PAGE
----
There are sources of information I inclined to accept with minimal questioning.  I do not have time to examine everything in excruciating detail, and like most people, use intellectual short cuts to get through the day.  If it comes from Clinical Infectious Diseases or the NEJM, I am inclined to accept the conclusions without a great deal of analysis, especially for non-infectious disease articles.  Infectious disease publications I have to read more closely; its part of passing as an expert.

Outside of medicine, I am predisposed to accepting at face value many of the articles in Skeptic and Skeptical Inquirer. They are trusted sources.  Some topics, like haunted house or Big Foot investigations, I barely skim. After all these years, I doubt there will be any new insights into the subject.  Other topics, depending on my interest, I may read more carefully.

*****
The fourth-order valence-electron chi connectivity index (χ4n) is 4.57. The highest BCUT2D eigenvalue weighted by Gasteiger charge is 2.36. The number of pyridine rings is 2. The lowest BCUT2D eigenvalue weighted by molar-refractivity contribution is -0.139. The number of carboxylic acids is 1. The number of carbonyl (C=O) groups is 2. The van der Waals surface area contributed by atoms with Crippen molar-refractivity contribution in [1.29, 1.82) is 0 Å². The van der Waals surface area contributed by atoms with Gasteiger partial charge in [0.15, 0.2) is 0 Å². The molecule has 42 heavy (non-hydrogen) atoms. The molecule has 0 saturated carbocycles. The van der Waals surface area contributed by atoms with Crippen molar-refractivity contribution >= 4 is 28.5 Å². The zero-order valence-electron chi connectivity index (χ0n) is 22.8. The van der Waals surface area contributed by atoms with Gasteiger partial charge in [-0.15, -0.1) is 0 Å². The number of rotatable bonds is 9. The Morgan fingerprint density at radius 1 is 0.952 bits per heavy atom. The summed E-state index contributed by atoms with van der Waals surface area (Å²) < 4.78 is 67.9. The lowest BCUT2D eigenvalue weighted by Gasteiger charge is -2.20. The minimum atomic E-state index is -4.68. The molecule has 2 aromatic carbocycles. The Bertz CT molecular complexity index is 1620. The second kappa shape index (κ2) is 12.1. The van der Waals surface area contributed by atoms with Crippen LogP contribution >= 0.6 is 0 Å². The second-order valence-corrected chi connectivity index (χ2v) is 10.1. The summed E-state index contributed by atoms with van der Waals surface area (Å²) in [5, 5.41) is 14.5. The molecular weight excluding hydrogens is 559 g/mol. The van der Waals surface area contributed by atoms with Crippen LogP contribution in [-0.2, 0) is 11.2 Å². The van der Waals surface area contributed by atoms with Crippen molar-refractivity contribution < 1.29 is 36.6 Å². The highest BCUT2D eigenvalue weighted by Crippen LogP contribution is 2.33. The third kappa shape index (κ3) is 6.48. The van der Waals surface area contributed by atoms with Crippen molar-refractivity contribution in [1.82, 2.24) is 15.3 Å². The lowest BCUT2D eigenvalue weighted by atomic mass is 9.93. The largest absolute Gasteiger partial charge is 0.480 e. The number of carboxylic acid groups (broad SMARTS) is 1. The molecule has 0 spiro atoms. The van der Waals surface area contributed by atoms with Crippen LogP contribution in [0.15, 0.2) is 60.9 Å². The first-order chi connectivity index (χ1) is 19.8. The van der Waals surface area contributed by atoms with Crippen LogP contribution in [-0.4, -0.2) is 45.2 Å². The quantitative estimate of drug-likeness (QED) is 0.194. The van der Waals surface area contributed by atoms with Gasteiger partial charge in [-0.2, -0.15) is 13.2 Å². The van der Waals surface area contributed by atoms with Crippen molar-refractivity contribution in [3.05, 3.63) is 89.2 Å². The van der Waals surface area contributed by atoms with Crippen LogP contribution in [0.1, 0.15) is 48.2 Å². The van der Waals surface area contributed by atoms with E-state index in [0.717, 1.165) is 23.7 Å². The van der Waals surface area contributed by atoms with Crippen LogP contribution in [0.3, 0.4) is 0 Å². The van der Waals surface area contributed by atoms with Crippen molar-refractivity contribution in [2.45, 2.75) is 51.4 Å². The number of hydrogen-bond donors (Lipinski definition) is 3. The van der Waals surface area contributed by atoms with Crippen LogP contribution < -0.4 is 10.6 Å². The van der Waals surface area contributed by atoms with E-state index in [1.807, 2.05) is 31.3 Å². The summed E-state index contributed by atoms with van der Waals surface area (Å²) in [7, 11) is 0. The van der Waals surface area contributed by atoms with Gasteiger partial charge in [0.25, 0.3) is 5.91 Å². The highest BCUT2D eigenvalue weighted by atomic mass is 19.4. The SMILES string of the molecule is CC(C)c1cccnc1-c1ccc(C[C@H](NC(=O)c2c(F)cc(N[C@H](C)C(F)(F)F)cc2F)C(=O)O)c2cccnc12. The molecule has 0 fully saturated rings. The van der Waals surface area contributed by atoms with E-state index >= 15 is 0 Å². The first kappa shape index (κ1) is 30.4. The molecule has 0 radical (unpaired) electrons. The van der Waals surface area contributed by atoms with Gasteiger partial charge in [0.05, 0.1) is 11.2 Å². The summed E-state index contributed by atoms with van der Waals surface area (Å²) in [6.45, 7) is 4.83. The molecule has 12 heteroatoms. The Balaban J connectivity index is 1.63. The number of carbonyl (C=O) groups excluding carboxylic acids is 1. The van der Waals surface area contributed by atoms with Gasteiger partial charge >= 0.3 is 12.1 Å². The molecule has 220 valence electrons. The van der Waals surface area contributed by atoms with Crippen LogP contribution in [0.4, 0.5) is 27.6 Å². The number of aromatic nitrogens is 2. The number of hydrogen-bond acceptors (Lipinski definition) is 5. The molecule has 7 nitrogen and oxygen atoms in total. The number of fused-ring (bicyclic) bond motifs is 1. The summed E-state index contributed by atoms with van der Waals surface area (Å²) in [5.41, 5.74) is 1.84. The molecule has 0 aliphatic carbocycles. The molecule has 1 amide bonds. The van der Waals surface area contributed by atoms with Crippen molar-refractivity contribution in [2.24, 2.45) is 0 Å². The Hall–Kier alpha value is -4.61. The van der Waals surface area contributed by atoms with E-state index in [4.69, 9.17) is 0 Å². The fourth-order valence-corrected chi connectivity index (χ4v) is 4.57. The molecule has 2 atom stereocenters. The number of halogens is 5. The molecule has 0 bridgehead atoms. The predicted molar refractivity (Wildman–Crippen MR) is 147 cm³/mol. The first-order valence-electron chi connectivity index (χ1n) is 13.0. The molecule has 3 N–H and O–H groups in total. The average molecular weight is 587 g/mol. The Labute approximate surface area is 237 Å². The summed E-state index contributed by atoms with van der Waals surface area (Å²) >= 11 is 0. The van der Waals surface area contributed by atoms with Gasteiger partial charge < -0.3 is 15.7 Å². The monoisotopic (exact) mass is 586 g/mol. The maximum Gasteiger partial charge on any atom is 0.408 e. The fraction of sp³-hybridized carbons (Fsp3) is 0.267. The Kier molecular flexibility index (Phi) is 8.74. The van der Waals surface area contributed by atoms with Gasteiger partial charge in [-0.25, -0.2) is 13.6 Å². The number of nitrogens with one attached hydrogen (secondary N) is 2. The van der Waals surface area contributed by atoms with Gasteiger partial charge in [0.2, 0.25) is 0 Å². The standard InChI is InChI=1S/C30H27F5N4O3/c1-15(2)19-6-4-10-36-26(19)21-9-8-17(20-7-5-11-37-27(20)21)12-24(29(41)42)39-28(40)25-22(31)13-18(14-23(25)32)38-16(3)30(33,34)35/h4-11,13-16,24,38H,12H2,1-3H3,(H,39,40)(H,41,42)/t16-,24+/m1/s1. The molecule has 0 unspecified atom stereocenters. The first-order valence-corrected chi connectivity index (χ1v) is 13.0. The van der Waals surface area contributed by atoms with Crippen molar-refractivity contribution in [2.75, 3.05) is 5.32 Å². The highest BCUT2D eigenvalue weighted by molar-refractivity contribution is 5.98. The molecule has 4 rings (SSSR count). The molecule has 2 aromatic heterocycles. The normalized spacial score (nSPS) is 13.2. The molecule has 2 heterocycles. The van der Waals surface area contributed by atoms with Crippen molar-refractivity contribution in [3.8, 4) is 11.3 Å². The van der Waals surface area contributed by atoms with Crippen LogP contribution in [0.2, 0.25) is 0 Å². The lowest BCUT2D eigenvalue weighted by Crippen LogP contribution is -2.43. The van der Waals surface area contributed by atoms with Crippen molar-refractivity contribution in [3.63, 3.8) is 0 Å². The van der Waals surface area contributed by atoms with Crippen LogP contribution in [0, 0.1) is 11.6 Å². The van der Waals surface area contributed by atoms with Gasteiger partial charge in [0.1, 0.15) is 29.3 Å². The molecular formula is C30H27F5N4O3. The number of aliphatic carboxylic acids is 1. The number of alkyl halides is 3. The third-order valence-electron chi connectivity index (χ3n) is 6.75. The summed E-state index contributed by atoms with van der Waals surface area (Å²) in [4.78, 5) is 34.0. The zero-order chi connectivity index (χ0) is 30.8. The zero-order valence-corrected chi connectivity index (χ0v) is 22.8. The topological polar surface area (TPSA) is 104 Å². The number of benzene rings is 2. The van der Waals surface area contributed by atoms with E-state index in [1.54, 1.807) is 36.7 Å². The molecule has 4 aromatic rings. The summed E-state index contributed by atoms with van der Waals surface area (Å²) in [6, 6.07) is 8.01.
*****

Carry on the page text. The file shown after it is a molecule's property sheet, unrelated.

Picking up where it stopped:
I  often read longer articles  many times.  First a quick skim to see if it offers anything of interest.  If it does, then I may read it carefully.

This months Skeptical Inquirer had an article called  Seven Deadly Medical Hypotheses by Reynold Spector.  Just seeing the title and knowing the magazine, I was primed to accept the content at face value.  I enjoy a well reasoned, thoughtful rant. I relish a clever diatribe, even if I do not agree with the topic.   So I gave it a quick skim.  I was discomfited.  My first gut check was ick.  But I was uncertain why.  So I read it slowly and carefully, and still ick.  But why? (more…)

Posted in: Epidemiology, Science and Medicine, Science and the Media